LASIK (laser in-situ keratomileusis) is a safe and effective eye surgery used to correct refractive errors, improve your vision and reduce your need for contact lenses and prescription eye glasses. During Lasik surgery, a trained eye surgeon uses a laser to reshape the cornea of your eye (a clear covering that protects your eye from damage and helps your see clearly) and correct your vision. Most people are good candidates for this surgery, but Lasik surgery may not be suitable for everyone. More specifically, Lasik surgery may not be effective if you have severe refractive errors, especially if you have been diagnosed with myopia and presbyopia (i.e. nearsightedness) up to -12D, hyperopia (i.e. farsightedness) up to +6D and astigmatism up to 6D.
Why? Well, it is very difficult, if not impossible, for most ophthalmologists and eye surgeons to rectify severe refractive errors. It is also important to note that although, Lasik surgery eliminates the need for contact lenses and prescription eye glasses in the majority of people, there is a chance that you may still be somewhat dependent on these corrective lenses. There is also a chance that the surgery will not provide you with “perfect vision.” Moreover, the time it takes to heal properly from the surgery varies, depending on your health, age and the condition of your eyes before the procedure.
Are you wondering if you are a good candidate for Lasik surgery? If the answer is yes, you have come to the right place. This article will help you determine if you are a good candidate for Lasik surgery.
Factors that determine if you are a good candidate for Lasik surgery:
How old are you? Unless you are 18 years old or older, you may not be a good candidate for Lasik surgery. The Food & Drug Administration (FDA) requires that a patient be at least 18 years old before having Lasik surgery. Why? Well, because most children and teens, under the age of 18, do not have stable vision. In other words, if you are under 18 years old, your vision may not be fully developed. Unstable vision (i.e. changing vision) can render the surgery ineffective and/or unsafe. In addition, if you are over the age of 40, you may not be a good candidate for Lasik. Why? Well, once you hit 40 years old, your eyes change again and your risk of presbyopia and other eye condition increases.
Moreover, once you hit 60 years old, your vision changes yet again and your risk of deteriorating vision and cataracts skyrockets. It is important to say that not all middle-age and older adults develop eye conditions and/or cataracts, in fact, some older adults, with healthy eyes and stable vision are very good candidates for Lasik surgery. If you are an older adult and wondering if you are still eligible for Lasik surgery – schedule a complete eye exam with an ophthalmologist (i.e. eye doctor). Lastly, there have been cases in which an eye surgeon performed Lasik surgery on patients under the age of 18, but this is rare and only an option when the child’s or teen’s vision will be permanently impaired or eliminated without it.
- Pregnancy or Breastfeeding
Are you pregnant or breastfeeding? If so, you may not be a good candidate for Lasik surgery. Why? Well, the laser used to perform the surgery may negatively affect your unborn baby or your baby’s health. In other words, the laser enters your body through your eyes, which can cause birth defects in infants.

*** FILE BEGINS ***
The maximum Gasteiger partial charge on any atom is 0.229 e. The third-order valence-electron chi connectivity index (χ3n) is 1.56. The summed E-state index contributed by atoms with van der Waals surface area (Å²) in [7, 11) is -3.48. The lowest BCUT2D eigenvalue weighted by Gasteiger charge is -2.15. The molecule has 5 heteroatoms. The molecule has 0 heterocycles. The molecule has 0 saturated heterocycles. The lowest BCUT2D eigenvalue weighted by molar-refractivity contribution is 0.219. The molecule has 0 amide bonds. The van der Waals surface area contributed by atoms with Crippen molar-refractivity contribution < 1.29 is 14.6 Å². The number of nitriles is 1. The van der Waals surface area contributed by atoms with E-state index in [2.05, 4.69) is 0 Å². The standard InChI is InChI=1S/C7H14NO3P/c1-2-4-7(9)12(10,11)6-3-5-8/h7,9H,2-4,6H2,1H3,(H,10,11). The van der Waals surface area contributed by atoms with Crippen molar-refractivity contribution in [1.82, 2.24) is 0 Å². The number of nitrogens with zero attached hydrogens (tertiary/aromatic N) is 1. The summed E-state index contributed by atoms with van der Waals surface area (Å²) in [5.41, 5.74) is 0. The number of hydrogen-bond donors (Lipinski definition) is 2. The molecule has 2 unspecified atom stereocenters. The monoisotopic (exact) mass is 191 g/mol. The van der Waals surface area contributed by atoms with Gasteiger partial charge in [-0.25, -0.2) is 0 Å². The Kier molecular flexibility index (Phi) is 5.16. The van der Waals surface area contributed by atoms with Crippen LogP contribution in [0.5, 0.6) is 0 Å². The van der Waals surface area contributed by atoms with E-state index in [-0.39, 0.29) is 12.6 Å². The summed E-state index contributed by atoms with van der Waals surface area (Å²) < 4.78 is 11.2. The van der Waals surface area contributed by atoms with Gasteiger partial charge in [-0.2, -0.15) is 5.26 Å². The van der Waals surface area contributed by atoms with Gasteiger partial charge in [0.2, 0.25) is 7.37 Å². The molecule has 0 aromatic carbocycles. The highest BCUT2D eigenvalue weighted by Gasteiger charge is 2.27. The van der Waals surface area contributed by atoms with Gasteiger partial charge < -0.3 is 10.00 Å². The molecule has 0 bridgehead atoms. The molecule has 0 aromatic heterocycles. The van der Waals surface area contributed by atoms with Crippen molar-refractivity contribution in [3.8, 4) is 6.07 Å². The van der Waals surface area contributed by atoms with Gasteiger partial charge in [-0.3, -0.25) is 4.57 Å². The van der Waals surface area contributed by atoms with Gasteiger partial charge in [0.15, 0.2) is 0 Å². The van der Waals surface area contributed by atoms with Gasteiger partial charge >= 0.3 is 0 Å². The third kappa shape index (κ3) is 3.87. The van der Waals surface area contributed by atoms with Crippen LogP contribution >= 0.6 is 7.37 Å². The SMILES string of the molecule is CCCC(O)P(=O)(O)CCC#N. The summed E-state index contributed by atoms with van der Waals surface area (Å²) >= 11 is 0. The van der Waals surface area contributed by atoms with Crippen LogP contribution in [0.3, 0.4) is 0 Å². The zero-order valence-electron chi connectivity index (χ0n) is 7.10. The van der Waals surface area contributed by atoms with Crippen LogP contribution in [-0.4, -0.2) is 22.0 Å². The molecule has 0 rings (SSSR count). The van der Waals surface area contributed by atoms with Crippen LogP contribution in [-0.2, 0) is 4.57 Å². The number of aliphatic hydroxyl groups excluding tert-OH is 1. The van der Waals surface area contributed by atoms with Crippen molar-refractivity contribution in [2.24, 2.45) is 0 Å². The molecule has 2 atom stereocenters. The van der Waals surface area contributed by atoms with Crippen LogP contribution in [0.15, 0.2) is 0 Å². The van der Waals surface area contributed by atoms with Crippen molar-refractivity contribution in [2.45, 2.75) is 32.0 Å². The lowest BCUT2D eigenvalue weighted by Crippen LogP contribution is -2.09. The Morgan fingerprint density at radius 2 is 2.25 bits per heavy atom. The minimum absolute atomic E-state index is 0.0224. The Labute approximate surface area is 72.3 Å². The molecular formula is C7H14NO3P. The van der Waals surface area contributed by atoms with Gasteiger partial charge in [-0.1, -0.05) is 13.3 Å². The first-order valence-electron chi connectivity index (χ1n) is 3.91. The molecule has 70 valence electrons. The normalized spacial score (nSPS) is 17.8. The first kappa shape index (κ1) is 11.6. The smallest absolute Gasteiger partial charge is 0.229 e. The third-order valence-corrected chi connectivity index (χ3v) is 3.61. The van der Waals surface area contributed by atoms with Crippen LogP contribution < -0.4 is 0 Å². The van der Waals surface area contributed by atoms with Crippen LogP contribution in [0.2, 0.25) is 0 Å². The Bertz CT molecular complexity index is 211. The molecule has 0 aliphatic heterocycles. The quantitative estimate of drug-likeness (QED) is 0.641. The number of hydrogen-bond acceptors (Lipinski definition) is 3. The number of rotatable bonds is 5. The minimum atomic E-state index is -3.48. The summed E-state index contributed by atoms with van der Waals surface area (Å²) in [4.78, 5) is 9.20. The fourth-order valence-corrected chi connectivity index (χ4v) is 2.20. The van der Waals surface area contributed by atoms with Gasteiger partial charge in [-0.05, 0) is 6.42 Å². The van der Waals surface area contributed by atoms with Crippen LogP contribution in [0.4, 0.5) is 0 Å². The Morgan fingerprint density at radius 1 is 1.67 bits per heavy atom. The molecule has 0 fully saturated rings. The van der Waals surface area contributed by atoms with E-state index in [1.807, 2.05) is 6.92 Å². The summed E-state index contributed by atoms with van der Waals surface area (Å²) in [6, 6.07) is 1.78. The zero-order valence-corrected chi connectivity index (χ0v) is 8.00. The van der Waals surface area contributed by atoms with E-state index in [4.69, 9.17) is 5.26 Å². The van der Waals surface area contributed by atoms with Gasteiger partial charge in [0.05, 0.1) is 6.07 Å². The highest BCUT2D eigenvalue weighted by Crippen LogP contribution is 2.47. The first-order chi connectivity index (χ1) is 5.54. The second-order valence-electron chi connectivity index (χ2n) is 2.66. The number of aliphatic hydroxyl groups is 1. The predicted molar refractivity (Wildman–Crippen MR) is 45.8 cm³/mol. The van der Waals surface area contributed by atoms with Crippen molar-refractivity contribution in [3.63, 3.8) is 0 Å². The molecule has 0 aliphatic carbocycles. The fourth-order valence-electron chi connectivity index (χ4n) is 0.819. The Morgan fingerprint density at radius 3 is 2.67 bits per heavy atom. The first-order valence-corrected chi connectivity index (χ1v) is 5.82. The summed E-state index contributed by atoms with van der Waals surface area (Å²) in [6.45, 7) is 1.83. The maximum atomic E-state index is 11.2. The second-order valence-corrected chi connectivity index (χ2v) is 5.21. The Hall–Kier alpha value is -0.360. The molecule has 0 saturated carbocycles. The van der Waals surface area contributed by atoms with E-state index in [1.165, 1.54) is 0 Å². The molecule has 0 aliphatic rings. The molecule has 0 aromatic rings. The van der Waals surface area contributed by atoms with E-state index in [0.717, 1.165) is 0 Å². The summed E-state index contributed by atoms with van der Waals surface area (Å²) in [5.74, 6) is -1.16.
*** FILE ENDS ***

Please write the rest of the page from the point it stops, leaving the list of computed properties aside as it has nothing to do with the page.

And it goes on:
- Medical Conditions
Do you have any medical conditions? If the answer is “yes,” you may not be a good candidate for Lasik surgery. What conditions will render my ineligible for Lasik surgery? Well, medical conditions like corneal diseases, advanced glaucoma, autoimmune disorders like lupus, rheumatoid arthritis, Crohn’s disease ocular hypertension, macular degeneration (i.e. age-related vision loss), ocular herpes simplex and hepatitis not only increase your risk of side-effects and complications, they also can delay the healing process. If you have ocular herpes (i.e. herpes in the eye), you will be ineligible for Lasik surgery until you have been treated and a year has passed.
Do you take any over-the-counter or prescription medications? If so, you may not be a good candidate for Lasik surgery. Prescription steroids (i.e. prednisone) and some anti-inflammatories (i.e. Advil, Naproxen, aspirin, etc.) can cause additional bleeding, negatively affect your condition, increase side-effects and complications and delay the healing process.
Lastly, how is your vision? If you vision has been stable (i.e. unchanging) for at least two years, you may be a good candidate for Lasik eye surgery. In order to have Lasik surgery you need to have stable vision for at least 24 months. If your eyes are constantly changing, it can cause the surgery to be ineffective. This surgery is most beneficial if you are nearsighted, farsighted and/or have an astigmatism (i.e. an abnormally shaped cornea). This surgery is not recommended for those with chronic dry eyes, overly large pupils, too thin corneas and a history of refractive surgeries.
Lasik. (2014). Lasik eye surgery. Retrieved from http://www.lasik.com/
Vanderbilt Lasik. (2014). Lasik eye surgery: Am I a good candidate? Retrieved from http://www.vanderbilthealth.com/lasik/17517
WebMD. (2014). Lasik eye surgery. Retrieved from
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A Tampa Tribune reader’s poll has ranked him as Pasco’s Best Eye Surgeon for the last 3 years.
PatientsChoice.org has recognized him as one of America’s Most Compassionate Doctors for 9 years in a row (2009-2017). He again won the Patient’s Choice Award for the 9th year in row this year. Both awards are given to less than 3% of doctors and based on patient voting. Dr. Mahootchi was in the top 1% in 2017.